New book highlights concerns about polygamy

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To the Editor:

As residents of the Creston Valley who care about the welfare of our children, we would like to bring your attention to a book that will soon be in our local library, A Cruel Arithmetic: Inside the Case Against Polygamy, by Craig Jones.

When he was first appointed as lead counsel for the attorney general, he felt that the crimes involved with polygamy, such as child abuse, would be prosecuted in our legal system. This book describes how the author’s own views evolved from skepticism to a committed belief in the campaign against polygamy once he met the witnesses who had been raised in Bountiful.

“This is a remarkable insider’s story of a unique piece of litigation: the first trial-court ‘constitutional reference’ in Canadian history,” says the book’s description by publisher Irwin Law. “Craig Jones, lead counsel for the attorney general of British Columbia, describes the argument he and his colleagues developed against polygamy, drawing from fields as diverse as anthropology, history, economics, and evolutionary psychology. Yet it was ultimately the testimony of real people that showed how the theoretical harms of polygamy’s ‘cruel arithmetic’ played out upon its victims.”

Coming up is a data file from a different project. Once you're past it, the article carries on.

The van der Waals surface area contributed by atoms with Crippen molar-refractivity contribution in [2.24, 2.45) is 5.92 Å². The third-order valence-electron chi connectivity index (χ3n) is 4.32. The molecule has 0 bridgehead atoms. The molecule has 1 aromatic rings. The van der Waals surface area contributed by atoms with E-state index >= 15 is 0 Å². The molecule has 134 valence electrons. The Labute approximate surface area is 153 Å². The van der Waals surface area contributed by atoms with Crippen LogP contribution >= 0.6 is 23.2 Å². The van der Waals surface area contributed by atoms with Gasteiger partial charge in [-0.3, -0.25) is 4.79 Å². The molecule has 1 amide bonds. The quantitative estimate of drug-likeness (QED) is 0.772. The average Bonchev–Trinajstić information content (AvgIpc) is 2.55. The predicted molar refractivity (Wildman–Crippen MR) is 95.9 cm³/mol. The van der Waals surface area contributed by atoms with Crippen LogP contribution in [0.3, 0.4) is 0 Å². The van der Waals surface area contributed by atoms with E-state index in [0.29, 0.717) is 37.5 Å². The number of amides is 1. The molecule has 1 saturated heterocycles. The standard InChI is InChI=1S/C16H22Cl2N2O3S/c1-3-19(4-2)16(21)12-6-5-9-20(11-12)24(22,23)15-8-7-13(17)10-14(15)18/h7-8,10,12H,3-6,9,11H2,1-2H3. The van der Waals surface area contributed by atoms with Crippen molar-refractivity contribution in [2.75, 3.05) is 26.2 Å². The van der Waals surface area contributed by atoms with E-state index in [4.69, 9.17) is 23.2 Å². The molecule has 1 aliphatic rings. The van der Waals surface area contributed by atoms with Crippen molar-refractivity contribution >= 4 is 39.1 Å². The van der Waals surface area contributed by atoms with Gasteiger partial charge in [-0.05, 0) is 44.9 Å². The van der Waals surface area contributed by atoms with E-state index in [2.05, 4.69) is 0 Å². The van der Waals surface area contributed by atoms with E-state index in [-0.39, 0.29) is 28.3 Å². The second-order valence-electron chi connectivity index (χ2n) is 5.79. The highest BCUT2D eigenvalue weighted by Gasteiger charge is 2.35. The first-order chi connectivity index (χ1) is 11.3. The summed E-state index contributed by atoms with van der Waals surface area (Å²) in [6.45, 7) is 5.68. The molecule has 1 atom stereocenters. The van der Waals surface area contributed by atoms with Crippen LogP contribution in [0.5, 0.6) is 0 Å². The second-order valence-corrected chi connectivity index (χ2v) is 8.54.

Polygamy in Canada is still illegal because on Nov. 23, 2011, B.C. Supreme Court Chief Justice Robert Bauman ruled that Criminal Code section 293, prohibiting polygamy, is constitutional in that polygamy harms all society, and particularly contravenes the human rights of women and children.

Audrey Vance, co-chair

Altering Destiny Through Education



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